We’re committed to our mission of helping people connect and share, and we’re working towards broader solutions. In the meantime, we have no choice but to remove the content in response to the report we received. If you have additional questions, you may want to contact Universal Music Group directly.


The Facebook Team

No where in any of this is any indication that my personal page has been disabled.  But it was. Repeated attempts to contact FB have been fruitless. Alberto's account remains functional. Mine and several others, including my good friends Sheldon Dingwall (and Sonia Adame who works for me),  are still disabled and no one has been able to get a peep out of FB.

It goes without saying that a functional FB account is critical to my business life, not to mention my personal life. On top of all that, I'm trying to promote an album that I've spent 2 years working on ( ;-) and without FB it gets very challenging indeed. I also have tons of communication with friends and customers where FB is the only conduit. I was even supposed to do an interview with Nick from Scott's Bass Page today. It was supposed to start 15 minutes ago but since I can't communicate with Nick the interview isn't happening.

I'm not here to lament that FB has become such a huge part of my life in so many ways. It is what it is. I really enjoy it and I feel it keeps me in touch with the world in a way that was inconceivable as few as 10 years ago.

But this current situation is extremely maddening. My account has been disabled through no fault of mine. I posted nothing offensive and am always extremely careful to stay clear of copyrighted material.

In a nutshell, I was added as an admin to a page. Someone posted something that was reported for copyright violation, that material was removed by FB. The original poster's account is still active. He tells me managed to have the complaint removed. I and several other admins on that page are STILL disabled.

Why is this situation not resolved yet? I ask you, dear reader, to help make some noise about this. Maybe we can get FB's attention and get this resolved.

Thank you.

Sunday, May 14, 2017

Delicious Uncertainty

Delicious Uncertainty

Music has always been a central and fundamental part of my life, ever since I pulled my parents "hifi" speakers from their proper placement to sit only inches from each side of my 9 year old body. I proceeded to completely immerse myself in the Bee Gees Tragedy, thrilling at the mouthed gun shot sounds Barry Gibb was making to punctuate the chorus. The music permeated my very being and planted something very deep.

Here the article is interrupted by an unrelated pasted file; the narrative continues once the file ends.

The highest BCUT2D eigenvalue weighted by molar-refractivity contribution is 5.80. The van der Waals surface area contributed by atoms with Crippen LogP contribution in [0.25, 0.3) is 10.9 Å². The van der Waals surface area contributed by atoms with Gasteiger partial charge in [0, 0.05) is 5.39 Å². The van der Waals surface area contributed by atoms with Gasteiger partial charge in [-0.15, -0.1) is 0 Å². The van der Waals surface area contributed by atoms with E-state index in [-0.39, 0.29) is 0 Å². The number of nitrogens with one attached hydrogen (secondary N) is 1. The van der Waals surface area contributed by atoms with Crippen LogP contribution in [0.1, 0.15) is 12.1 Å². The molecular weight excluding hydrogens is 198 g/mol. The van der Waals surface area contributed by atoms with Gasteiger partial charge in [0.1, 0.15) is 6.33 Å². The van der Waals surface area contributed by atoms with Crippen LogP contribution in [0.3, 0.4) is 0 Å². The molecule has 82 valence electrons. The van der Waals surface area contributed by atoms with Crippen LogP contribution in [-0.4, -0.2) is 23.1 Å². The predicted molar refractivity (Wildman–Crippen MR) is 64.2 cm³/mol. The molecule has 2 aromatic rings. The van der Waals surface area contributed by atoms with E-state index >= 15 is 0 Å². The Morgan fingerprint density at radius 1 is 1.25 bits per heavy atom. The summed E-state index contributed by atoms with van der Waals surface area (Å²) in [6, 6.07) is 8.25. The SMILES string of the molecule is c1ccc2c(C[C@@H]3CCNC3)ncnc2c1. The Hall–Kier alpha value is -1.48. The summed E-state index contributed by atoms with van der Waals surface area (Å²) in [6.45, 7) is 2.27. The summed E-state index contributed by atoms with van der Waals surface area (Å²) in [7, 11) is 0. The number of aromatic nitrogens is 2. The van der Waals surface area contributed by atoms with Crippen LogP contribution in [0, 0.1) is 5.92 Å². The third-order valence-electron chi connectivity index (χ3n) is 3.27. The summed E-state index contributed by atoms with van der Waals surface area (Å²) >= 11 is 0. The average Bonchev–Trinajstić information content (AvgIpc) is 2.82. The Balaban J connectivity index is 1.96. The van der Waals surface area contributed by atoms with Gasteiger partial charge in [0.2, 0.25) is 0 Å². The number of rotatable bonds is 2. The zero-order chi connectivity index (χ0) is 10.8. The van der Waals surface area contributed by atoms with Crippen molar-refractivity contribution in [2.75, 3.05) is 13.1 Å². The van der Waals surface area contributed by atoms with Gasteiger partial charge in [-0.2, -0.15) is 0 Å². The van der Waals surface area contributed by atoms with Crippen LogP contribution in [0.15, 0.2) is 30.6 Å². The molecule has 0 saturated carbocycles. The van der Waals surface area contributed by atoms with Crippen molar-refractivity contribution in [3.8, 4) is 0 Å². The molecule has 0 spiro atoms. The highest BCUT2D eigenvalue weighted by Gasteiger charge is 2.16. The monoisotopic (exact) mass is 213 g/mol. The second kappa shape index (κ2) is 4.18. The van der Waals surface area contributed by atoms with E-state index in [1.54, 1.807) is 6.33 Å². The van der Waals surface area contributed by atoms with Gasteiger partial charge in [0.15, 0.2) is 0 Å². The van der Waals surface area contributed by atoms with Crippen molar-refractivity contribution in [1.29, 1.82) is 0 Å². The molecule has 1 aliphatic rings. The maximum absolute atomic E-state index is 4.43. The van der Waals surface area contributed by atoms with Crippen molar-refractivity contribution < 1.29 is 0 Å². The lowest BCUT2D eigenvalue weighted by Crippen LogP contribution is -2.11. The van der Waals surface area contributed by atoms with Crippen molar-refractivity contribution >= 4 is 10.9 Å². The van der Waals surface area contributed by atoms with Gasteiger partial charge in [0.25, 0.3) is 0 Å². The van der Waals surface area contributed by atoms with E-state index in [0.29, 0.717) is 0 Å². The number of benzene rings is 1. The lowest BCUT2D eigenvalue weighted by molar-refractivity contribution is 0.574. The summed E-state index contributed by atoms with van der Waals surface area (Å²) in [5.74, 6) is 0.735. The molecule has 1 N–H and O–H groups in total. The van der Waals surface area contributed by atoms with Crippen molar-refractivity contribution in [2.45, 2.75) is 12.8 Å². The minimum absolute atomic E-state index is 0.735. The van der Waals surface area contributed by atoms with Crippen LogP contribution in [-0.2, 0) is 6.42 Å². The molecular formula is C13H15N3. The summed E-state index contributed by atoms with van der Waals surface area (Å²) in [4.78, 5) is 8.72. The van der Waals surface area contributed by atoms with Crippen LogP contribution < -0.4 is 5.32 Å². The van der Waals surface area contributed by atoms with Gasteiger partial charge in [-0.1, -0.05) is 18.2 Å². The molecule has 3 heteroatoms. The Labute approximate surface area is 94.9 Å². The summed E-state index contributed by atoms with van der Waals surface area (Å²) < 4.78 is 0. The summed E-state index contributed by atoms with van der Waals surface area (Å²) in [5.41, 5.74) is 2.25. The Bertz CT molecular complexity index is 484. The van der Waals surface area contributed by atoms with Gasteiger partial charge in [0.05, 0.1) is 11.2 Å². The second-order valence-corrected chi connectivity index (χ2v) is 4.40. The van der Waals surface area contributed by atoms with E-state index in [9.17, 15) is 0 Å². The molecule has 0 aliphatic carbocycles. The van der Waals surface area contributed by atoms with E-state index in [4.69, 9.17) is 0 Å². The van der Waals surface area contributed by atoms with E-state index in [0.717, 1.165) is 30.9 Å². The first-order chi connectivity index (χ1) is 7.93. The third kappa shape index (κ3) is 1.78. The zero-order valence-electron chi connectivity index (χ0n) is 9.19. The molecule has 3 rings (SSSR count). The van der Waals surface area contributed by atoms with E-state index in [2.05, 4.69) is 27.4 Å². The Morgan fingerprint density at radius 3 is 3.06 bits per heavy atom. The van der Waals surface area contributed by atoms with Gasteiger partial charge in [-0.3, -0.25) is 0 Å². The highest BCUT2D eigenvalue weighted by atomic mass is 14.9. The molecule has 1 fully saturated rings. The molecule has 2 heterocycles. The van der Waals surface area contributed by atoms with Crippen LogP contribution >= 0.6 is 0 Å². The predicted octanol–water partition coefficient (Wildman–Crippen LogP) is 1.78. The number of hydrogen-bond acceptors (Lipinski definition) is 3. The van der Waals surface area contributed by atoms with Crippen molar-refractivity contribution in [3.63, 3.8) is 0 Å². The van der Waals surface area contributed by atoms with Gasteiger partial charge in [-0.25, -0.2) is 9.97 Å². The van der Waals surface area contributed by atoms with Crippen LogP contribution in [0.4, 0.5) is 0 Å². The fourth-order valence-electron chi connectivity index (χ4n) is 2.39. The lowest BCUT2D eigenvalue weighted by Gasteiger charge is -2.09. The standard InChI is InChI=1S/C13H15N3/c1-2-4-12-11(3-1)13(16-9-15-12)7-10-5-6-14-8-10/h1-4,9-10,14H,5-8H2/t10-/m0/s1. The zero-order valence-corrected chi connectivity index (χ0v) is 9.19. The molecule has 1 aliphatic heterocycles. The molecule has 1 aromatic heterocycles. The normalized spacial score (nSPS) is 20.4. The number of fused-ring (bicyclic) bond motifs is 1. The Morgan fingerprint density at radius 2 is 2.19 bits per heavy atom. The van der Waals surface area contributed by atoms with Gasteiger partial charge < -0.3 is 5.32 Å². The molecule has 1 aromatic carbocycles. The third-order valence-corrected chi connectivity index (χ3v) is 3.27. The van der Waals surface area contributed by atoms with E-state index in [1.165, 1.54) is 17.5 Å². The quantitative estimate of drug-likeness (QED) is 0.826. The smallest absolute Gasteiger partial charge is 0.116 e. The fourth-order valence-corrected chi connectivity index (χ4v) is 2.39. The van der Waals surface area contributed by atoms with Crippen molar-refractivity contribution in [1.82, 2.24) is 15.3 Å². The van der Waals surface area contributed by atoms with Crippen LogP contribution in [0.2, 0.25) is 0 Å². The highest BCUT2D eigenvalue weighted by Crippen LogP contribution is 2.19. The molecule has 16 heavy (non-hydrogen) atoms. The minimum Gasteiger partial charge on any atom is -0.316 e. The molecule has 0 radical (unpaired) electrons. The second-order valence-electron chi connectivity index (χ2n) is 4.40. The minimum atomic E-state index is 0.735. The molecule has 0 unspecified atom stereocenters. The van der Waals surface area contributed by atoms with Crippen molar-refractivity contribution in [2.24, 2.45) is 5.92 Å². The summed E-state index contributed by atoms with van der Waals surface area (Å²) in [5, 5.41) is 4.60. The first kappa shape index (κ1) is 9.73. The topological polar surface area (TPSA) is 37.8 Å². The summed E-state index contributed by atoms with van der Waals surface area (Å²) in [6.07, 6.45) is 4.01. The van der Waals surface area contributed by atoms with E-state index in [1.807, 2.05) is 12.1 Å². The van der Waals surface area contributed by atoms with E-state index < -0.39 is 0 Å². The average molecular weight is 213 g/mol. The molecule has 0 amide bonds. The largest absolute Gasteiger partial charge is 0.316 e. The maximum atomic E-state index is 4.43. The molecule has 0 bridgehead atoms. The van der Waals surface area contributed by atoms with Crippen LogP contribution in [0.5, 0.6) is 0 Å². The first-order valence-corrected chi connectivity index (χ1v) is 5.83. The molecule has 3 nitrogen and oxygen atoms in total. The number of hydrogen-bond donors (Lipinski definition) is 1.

When the time came for school band, I chose alto sax, largely because that's what my uncle David played. He was something of a family celebrity, renowned for his stellar work on the Edina High School band's live recorded rendition of Harlem Nocturne.

A painfully cautious and careful child by nature, I ended up staying in band all the way through my brief and disastrous attempt at university. This story has been told many times in other places so I won't get into it here except to say that I went in to a Kenny G show a sax player and came out a bass player. Thank you Vail Johnson! (No offense Kenny)

My point here is that I completely missed the part of life where most rock musicians really get their chops and "find" themselves on their instrument through endless garage jams with friends. There was certainly a lot of value gleaned from my traditional music education, but it wasn't so readily applicable to writing rock songs or playing bass with friends in bands.

It took me almost 25 years to get to a point where I would even get comfortable enough and have an opportunity to play live in a band. I was always one that needed to be unmistakably impressive before I would venture forth and put myself out there. My career has certainly benefitted from this character trait. I did my time in the guitar making trenches before hanging up my own shingle and the success has been steady and pretty much continuous since. (For this I'm deeply grateful.)

But my music took a LONG time to happen because of this. And it probably wouldn't have happened as it did except for one massive disruption in my life - the end of my marriage.

It was this pivotal event that broke me. It broke who I thought I was. It broke my deeply unconscious notion that I could control what people thought of me.

While my sixth-sense sensitivity worked really well for my career, it was paralyzing for developing any degree of musical ability. Risk aversion subverted much, if any, progress here.

Like so many whose lives are disrupted in such a manner, I immediately went looking for a therapist so I could fix what had broken. I would not ever let that kind of thing happen again. In an incredible stroke of luck I found a man that would prove pivotal in helping me find my way home to myself. This might start to sound a bit "new agey" here, but I don't care. Take it for what you will. The journey I started at that point has been amazing and painful and rewarding in ways I don't think I can ever fully communicate. And it's directly tied to how my musical life has opened and expanded and grown far beyond what the old me could have ever dreamed.

Let me see if I can flesh this out in a clear manner. I feel it's so important I don't want to underserve the message. I found my own path to a deeper understanding of my unconscious conditioning which lead to a deeper more authentic and meaningful life. And, not to sound too grandiose, but I believe that this seeking of one's own path is critical for the future of humanity, with the central part of this being that my path is mine and mine alone, as your path is yours and yours alone. This kind of self discovery is the only way our world will change for the better. See the famous quotes "Be the change" from Gandhi and "We are all just walking each other home" from Ram Das. Also, see J. Krishnamurti, Truth Is a Pathless Land.